Spanish Isn’t Dead, We’ve Just Transformed It
As Latino political and policy consultants, we are always amazed at the ignorance displayed by some of our English-centric peers, who too often rely on number crunching to proclaim that Spanish is dead.
Just because we don’t speak Spanish with you, doesn’t mean we don’t speak it, consume it or live it. Those who deny the importance of Spanish language are in a sense, false prophets because they are blind to the fact you simply cannot quantify culture – you have to live it.
Generation X, grew up at a time when multiculturalism was starting to be embraced by the nation and our “Latinoness” was a source of pride.
Millennial Latinos, whether they are fluent Spanish speakers or pochos, automatically incorporate the culture and language into their daily lives. It doesn’t matter if they were born in Latin America or the United States. They retain a profound connection with being Latino. And this starts with the language.
Our pride stands in stark contrast to the 1950s or 1960s when speaking Spanish was illegal in schools around the country. A time when Spanish was considered a liability or weakness.
In today’s United States, Latinos and non-Latinos see the value of speaking Spanish, which is a bridge between cultures and generations. It now pervades popular culture. A great example is the musician Pitbull. In the past few years, you couldn’t turn on your radio and avoid hearing him spill over his Spanish phrases on the entire music industry. The same is true for English language car commercials that incorporate a Spanish language phrase or two and Spanish was also found throughout the recently released LEGO Batman movie.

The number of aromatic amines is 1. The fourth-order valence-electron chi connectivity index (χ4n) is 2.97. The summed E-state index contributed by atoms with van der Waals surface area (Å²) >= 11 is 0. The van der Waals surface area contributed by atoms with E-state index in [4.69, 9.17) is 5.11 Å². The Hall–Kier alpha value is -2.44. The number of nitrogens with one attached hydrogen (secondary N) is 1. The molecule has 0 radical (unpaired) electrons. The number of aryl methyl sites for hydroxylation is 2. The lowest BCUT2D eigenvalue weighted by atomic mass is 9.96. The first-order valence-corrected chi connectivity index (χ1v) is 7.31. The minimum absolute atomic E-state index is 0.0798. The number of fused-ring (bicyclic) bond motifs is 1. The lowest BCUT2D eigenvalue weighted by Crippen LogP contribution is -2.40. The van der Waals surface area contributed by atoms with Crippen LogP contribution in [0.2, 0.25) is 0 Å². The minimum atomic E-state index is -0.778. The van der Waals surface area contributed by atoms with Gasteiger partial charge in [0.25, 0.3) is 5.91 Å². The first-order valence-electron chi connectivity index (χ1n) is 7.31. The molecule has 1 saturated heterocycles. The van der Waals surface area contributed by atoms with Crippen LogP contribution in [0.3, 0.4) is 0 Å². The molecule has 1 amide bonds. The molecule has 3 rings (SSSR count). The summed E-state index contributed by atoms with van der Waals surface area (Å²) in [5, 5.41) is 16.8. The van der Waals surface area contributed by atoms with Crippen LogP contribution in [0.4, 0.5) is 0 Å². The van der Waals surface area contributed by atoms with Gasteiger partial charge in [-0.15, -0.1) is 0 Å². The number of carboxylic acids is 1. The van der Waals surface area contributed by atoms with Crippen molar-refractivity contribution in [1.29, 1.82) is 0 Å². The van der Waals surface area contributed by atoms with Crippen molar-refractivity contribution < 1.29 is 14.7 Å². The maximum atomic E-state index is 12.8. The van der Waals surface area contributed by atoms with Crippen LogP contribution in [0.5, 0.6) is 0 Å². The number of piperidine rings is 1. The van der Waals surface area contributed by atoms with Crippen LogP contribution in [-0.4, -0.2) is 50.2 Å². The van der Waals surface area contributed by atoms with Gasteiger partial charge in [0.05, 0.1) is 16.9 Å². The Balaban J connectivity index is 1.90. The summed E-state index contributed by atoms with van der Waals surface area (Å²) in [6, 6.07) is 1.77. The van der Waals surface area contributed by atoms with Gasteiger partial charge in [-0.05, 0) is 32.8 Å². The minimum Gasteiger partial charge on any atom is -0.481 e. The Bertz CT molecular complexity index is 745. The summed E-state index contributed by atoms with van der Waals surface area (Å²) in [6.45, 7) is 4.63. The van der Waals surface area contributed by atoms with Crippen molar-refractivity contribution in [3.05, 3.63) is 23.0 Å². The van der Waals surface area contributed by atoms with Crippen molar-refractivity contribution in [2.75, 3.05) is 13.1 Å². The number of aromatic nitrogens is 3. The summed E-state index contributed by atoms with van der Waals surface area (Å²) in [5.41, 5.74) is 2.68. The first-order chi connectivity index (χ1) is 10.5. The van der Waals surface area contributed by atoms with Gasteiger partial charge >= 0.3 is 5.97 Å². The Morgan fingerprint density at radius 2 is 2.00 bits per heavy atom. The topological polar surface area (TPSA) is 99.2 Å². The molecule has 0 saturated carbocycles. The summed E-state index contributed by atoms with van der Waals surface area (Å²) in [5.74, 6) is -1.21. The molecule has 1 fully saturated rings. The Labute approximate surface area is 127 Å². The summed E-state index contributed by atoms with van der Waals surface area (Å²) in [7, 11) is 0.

Spanish isn’t dead. It is just being transformed it into a rich, multidimensional and powerful mode of communication because it is connecting with non-Spanish speakers.
We have blended Spanish into our Latino-American culture; where we easily cross between two worlds, two languages and a multitude of customs. In these two worlds we speak both languages, often times in a single sentence, where blend the words into a smooth flow of Spanglish.
While our parents maybe devout Spanish language television and radio participants, we flip back and forth between English and Spanish stations. As Latino professionals operating in an English-centric world, our peers often don’t see this aspect of our lives.
We also spend most of our time, online toggling between social media platforms and bookmarked pages. At home we watch Spanish television with our family; in the car it all depends on our mood. Our iTunes library is filled with English and Spanish language songs. We live this way because we can and it is our norm.
As you develop a strategy and media plan, look beyond “how many voters requested their ballots in Spanish” or foreign versus native-born figures. That is just a dumb, lazy and an ignorant strategy. Figure out how your issue or candidate can connect culturally, emotionally and/or economically to a targeted Latino audience according to generation, geography and socio-economic status.
Next, go after their attention where they congregate and interact. I can guarantee, it’s not in the same places that English speaking whites are always hanging out. Any successful communications strategy and message at Latinos must skillfully navigate both worlds and cultures to truly resonate.